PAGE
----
U.S. borders may soon be opening up to allow more trade with Mexico and for some exporters it can’t happen fast enough.

In March of 2009, lawmakers canceled funding for a test program pioneered by the Bush administration that allowed Mexican long-haul trucks into the United states, because of safety and security concerns.

But Mexico retaliated by slapping taxes on a long list of U.S. exports, including fruits and industrial goods, worth an estimated $2.4 billion dollars.

“I can tell you that those industries in the united states, our farmers, our ranchers, our other exporters that have been subject of the retaliation, have made their displeasure known to congress and so there is a sense of urgency within the united states,” said U.S. Trade Representative Ron Kirk.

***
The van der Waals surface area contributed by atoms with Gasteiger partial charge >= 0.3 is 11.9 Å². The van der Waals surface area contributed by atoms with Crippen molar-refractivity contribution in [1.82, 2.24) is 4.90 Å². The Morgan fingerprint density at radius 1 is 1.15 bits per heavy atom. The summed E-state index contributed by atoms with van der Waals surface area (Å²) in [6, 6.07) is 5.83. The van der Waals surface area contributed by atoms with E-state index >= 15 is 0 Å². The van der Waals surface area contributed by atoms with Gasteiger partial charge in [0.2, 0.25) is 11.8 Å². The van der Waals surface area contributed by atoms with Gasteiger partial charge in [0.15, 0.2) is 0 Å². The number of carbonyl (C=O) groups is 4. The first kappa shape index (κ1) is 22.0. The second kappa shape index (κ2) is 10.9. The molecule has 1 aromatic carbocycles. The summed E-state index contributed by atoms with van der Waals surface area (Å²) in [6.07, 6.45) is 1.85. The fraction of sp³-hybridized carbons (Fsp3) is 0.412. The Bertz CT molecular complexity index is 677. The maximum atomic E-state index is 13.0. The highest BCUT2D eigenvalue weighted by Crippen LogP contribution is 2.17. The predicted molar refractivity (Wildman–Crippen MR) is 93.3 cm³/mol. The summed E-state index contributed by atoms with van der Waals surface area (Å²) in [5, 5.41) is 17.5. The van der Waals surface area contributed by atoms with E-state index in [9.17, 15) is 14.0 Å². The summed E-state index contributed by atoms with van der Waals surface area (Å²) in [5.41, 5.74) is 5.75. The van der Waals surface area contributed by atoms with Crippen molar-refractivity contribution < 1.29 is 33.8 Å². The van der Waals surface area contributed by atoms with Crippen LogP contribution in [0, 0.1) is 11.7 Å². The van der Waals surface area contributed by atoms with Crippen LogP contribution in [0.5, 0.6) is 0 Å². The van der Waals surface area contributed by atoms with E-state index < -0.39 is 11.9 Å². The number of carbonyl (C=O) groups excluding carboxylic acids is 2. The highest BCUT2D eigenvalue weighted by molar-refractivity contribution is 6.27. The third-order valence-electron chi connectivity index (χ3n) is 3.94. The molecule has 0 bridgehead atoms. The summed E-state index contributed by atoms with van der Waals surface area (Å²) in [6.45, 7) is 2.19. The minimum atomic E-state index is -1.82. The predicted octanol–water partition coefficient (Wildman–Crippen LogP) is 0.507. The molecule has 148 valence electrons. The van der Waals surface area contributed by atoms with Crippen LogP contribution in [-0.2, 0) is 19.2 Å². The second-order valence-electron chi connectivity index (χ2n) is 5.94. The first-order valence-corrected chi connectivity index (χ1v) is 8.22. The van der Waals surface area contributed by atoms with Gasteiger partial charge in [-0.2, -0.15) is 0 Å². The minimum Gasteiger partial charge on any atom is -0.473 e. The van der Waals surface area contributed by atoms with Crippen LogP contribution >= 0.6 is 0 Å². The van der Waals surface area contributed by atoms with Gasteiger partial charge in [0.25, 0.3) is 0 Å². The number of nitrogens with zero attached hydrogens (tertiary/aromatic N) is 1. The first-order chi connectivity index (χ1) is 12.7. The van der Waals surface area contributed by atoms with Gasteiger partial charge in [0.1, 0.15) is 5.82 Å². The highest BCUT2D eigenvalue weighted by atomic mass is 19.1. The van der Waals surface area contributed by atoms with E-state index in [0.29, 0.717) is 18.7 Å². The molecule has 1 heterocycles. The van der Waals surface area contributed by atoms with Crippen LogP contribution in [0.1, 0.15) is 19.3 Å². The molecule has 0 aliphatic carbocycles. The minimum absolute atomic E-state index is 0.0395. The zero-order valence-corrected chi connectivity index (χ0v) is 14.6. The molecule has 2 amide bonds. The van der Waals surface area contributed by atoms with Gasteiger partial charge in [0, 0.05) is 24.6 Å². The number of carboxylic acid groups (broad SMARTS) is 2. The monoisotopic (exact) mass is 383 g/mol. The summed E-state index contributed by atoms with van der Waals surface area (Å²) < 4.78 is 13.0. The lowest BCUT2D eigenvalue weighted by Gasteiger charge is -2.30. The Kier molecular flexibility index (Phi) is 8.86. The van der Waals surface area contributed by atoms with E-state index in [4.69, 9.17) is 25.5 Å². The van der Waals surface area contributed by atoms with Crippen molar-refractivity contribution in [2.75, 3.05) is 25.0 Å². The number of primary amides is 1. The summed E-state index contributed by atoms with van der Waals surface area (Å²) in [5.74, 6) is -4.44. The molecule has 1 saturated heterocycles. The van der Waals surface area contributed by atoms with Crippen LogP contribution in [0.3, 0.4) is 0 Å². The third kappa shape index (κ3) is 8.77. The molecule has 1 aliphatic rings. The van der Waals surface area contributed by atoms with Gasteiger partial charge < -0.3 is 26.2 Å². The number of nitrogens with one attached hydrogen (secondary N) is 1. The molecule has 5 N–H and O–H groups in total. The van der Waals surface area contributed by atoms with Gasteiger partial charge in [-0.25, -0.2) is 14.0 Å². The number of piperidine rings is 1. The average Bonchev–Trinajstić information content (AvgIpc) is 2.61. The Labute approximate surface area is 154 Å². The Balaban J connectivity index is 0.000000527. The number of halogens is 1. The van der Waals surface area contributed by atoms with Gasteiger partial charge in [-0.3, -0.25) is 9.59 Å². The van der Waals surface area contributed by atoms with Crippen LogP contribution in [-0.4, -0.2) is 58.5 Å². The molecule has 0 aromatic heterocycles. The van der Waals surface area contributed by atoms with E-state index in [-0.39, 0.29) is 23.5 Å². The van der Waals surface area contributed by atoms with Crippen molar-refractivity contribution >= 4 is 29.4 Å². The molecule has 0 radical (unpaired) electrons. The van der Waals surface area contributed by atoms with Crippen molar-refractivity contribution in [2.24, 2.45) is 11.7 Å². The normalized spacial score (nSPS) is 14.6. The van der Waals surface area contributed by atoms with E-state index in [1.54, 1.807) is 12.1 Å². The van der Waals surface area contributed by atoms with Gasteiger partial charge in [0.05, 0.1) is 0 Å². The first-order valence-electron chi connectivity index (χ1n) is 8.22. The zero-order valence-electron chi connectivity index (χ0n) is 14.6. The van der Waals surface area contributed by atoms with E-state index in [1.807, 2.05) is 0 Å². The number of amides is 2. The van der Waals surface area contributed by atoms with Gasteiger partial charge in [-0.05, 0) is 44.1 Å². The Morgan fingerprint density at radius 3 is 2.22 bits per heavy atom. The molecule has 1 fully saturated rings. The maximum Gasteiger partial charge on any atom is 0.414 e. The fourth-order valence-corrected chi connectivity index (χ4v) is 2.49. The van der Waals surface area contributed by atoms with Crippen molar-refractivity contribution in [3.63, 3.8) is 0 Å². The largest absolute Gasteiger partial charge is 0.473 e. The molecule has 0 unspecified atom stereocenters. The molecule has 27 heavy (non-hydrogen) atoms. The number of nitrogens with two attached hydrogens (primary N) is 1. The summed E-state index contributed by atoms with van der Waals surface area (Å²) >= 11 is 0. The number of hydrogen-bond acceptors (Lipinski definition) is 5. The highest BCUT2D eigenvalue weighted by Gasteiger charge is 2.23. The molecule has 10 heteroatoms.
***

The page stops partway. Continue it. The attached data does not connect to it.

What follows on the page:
Kirk is packing his bags for Mexico this week to move forward with the discussion. He says that President Obama is pushing for congress to remove the clause, which cuts funding for the program and it’s giving congress the green light to move forward..

“We have been able to work with congress and Obama is very pleased that the language in the 2009 appropriations bill that essentially cut off the funding for the demonstration safety program was not included in the 2010 appropriations bill,” said Kirk

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